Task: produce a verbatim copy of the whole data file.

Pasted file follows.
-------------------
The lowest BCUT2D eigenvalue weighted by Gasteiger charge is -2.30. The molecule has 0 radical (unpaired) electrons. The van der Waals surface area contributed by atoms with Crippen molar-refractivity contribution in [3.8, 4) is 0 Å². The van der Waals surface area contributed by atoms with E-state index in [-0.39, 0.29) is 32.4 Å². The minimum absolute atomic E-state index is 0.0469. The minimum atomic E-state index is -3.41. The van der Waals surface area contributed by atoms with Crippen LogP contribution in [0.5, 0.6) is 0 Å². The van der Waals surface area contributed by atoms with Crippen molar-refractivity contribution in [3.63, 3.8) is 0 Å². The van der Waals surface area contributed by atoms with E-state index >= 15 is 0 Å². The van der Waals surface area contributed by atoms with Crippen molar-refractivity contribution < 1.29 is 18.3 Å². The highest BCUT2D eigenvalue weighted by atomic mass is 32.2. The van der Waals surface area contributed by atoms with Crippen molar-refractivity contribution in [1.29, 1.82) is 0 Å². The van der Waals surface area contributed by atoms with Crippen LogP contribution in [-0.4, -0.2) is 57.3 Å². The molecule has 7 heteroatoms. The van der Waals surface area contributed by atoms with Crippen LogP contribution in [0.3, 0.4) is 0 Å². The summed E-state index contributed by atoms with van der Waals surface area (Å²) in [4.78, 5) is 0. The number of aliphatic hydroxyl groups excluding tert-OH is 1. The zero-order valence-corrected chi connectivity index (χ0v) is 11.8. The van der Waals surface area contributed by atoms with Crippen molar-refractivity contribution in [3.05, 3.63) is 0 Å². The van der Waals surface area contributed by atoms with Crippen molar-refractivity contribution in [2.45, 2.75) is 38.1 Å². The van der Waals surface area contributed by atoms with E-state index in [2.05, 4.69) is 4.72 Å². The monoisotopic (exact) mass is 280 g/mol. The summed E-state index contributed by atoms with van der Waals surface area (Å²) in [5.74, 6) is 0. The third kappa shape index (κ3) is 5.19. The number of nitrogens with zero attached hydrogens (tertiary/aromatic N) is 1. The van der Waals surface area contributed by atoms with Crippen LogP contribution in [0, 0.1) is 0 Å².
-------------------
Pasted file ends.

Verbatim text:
The lowest BCUT2D eigenvalue weighted by Gasteiger charge is -2.30. The molecule has 0 radical (unpaired) electrons. The van der Waals surface area contributed by atoms with Crippen molar-refractivity contribution in [3.8, 4) is 0 Å². The van der Waals surface area contributed by atoms with E-state index in [-0.39, 0.29) is 32.4 Å². The minimum absolute atomic E-state index is 0.0469. The minimum atomic E-state index is -3.41. The van der Waals surface area contributed by atoms with Crippen LogP contribution in [0.5, 0.6) is 0 Å². The van der Waals surface area contributed by atoms with Crippen molar-refractivity contribution in [3.63, 3.8) is 0 Å². The van der Waals surface area contributed by atoms with E-state index >= 15 is 0 Å². The van der Waals surface area contributed by atoms with Crippen molar-refractivity contribution < 1.29 is 18.3 Å². The highest BCUT2D eigenvalue weighted by atomic mass is 32.2. The van der Waals surface area contributed by atoms with Crippen molar-refractivity contribution in [1.29, 1.82) is 0 Å². The van der Waals surface area contributed by atoms with Crippen LogP contribution in [-0.4, -0.2) is 57.3 Å². The molecule has 7 heteroatoms. The van der Waals surface area contributed by atoms with Crippen LogP contribution in [0.3, 0.4) is 0 Å². The summed E-state index contributed by atoms with van der Waals surface area (Å²) in [4.78, 5) is 0. The number of aliphatic hydroxyl groups excluding tert-OH is 1. The zero-order valence-corrected chi connectivity index (χ0v) is 11.8. The van der Waals surface area contributed by atoms with Crippen molar-refractivity contribution in [3.05, 3.63) is 0 Å². The van der Waals surface area contributed by atoms with Crippen molar-refractivity contribution in [2.45, 2.75) is 38.1 Å². The van der Waals surface area contributed by atoms with E-state index in [2.05, 4.69) is 4.72 Å². The monoisotopic (exact) mass is 280 g/mol. The summed E-state index contributed by atoms with van der Waals surface area (Å²) in [5.74, 6) is 0. The third kappa shape index (κ3) is 5.19. The number of nitrogens with zero attached hydrogens (tertiary/aromatic N) is 1. The van der Waals surface area contributed by atoms with Crippen LogP contribution in [0, 0.1) is 0 Å².